Halifax bus driver, who pulled man from burning vehicle, awarded Nova Scotia Medal of Bravery
Health & Safety Awards Bravery nova scotia
A Halifax bus driver who pulled a man from a burning car moments before it is exploded has received the Nova Scotia Medal of Bravery.
On Jan. 29, 2021, Talbot Boyer was operating a Halifax Transit bus when he noticed a vehicle on its roof and on fire on Upper Water Street in Halifax. Boyer pulled the occupant out of the burning vehicle and used snow to douse the flames. The vehicle exploded moments later.
Boyer was one of four Nova Scotians to receive the province’s highest award for a bravery at a ceremony held today in Halifax.
Premier Tim Houston also awarded the Nova Scotia Medal of Bravery to Scott Buchanan of Baddeck, Adam Lefort of Grand Étang and Robert McGregor of Economy.
“Nova Scotians always look out for one another, even in the most difficult and dangerous circumstances. The heroic actions of Talbot, Scott, Adam and Robert are an inspiration to us all,” said Premier Houston. “On behalf of all Nova Scotians, I want to recognize and thank these individuals for their bravery and selfless acts when people needed it the most.”Advertisement
The medal is awarded to Nova Scotians who have risked their lives protecting the lives or property of others.
Other heroic tales
On Feb. 17, 2020, Scott Buchanan saved two people who fell through ice at a waterfall near Baddeck.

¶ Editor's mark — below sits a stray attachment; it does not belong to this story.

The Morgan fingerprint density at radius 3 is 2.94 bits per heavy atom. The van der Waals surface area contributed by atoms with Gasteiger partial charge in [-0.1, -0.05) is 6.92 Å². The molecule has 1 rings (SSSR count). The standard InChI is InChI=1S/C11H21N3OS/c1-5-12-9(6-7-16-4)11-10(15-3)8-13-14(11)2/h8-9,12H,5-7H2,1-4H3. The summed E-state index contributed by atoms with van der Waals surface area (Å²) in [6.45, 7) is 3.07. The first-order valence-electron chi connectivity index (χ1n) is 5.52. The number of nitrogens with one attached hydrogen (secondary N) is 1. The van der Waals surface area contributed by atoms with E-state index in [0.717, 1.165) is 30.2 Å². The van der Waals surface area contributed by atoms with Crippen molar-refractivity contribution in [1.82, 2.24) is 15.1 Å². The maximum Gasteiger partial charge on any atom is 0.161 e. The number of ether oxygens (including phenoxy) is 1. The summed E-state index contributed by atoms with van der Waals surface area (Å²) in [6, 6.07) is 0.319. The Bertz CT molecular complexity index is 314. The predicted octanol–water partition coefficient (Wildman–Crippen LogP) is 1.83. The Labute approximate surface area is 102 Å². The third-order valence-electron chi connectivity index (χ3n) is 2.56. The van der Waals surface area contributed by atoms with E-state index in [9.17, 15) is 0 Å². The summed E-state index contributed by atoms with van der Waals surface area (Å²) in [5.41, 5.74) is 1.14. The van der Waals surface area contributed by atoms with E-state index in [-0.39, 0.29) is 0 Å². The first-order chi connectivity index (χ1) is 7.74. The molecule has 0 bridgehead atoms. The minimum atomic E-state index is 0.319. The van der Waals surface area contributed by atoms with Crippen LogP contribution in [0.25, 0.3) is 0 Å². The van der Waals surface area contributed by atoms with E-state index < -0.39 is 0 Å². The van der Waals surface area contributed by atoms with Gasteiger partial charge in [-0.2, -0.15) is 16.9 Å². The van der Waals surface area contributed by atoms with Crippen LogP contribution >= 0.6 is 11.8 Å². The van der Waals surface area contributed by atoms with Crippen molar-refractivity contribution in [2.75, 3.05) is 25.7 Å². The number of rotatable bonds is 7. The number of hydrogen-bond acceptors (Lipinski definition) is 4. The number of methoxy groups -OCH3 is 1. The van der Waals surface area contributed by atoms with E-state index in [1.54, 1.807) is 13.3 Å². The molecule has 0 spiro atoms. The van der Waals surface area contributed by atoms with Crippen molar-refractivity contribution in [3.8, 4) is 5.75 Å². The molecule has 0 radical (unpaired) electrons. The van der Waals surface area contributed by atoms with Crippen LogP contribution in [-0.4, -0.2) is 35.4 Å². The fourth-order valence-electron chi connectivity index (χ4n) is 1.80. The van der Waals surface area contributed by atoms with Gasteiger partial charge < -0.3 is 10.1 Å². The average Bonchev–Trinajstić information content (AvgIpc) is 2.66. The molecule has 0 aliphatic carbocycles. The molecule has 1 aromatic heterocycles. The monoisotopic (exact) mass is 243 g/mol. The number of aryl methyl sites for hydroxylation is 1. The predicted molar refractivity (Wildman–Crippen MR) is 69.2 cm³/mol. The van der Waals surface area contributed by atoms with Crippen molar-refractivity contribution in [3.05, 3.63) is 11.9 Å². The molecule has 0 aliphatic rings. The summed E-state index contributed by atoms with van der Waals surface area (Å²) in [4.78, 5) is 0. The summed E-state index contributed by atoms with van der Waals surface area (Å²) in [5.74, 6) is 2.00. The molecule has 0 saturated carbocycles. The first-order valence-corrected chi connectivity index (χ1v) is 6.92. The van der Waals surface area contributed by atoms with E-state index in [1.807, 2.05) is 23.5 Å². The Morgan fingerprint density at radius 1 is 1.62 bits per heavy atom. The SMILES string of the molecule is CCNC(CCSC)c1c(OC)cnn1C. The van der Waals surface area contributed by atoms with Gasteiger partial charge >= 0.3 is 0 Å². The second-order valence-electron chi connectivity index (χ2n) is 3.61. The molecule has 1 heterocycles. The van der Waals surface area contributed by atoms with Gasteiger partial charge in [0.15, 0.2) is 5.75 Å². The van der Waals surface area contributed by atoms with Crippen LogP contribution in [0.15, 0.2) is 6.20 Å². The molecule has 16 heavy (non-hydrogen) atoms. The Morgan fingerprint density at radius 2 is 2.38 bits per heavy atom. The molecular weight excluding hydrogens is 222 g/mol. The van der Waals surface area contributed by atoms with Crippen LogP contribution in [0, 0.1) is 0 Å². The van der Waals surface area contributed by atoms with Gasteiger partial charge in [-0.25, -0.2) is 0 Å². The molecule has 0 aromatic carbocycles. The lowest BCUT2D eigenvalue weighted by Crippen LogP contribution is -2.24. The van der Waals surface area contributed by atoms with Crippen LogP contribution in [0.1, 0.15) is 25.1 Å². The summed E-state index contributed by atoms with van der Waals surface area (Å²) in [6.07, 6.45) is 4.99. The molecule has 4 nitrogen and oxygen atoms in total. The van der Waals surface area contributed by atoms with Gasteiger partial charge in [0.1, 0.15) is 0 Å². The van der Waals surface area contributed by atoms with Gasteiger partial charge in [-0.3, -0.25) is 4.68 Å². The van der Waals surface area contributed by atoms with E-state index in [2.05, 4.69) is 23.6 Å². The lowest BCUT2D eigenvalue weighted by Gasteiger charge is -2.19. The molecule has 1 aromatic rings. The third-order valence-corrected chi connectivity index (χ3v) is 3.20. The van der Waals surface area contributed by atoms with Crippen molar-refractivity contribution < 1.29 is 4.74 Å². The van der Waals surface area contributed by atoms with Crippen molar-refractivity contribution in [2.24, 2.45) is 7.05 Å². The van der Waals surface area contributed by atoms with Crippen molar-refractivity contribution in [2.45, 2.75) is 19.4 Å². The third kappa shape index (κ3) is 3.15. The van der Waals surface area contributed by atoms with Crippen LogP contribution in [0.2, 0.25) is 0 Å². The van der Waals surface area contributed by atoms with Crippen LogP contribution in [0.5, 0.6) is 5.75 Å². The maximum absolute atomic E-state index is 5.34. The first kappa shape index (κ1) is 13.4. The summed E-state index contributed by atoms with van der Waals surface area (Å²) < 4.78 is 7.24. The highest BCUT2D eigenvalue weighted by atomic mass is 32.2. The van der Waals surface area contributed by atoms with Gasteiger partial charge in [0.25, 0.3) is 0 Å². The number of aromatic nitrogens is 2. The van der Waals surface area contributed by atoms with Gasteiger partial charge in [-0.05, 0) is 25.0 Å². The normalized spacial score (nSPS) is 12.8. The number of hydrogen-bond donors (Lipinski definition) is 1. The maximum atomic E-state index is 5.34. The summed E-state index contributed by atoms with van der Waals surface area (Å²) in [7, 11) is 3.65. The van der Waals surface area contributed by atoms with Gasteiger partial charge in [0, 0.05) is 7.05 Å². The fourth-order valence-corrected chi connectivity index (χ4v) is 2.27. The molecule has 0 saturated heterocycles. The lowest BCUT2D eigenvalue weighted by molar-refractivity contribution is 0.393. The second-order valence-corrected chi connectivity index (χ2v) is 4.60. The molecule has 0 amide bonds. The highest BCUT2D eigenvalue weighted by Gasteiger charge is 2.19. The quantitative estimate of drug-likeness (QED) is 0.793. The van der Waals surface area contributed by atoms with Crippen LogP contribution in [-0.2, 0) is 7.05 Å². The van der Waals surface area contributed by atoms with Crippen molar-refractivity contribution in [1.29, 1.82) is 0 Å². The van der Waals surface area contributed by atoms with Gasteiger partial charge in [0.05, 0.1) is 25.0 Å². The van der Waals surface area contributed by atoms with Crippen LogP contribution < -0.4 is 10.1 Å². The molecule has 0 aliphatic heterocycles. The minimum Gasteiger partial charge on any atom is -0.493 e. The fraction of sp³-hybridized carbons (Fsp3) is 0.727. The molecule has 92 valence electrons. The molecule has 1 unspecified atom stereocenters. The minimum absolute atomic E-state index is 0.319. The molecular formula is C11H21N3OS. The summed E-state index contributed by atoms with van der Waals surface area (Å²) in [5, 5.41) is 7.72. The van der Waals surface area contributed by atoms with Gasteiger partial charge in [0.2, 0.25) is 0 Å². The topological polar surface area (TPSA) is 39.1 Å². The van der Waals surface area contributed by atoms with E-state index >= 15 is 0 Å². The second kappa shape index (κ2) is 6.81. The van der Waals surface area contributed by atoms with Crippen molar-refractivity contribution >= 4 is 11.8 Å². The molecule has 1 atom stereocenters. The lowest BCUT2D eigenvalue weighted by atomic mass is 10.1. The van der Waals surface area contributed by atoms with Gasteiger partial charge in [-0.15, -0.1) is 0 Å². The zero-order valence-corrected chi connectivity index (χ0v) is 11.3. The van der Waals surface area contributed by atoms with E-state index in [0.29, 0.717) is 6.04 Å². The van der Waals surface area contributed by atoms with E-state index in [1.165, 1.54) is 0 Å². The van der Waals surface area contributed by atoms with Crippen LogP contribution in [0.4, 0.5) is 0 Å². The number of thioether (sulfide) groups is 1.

Buchanan jumped through the hole in the ice into the water 2.1 metres (seven feet) below and shielded the individuals from the force of the current, holding on to them for 20 minutes while waiting for help to arrive.
On June 11, 2020, Robert McGregor noticed flames in the window of a house near Truro. Seeing someone in the home unconscious and on fire, he made multiple attempts to pull the person to safety. Despite McGregor’s quick and heroic action, the victim’s injuries were fatal.
On June 22, 2021, Adam Lefort was tubing down the Margaree River when a woman fell out of her tube and became trapped in deep water, unable to swim. Lefort dove into the water, brought the woman to the surface and held on to her until help arrived.
The acts of bravery of those recognized today inspire each and every one of us with their courage and their selflessness. These individuals are heroes, and we thank them for their brave actions, sad Brad Johns, Attorney General and Minister of Justice.
This is the 13th ceremony recognizing people who have risked their own lives to help others; awards were paused in 2020 because of COVID-19. Since 2008, 47 brave Nova Scotians, including today’s recipients, have received the award.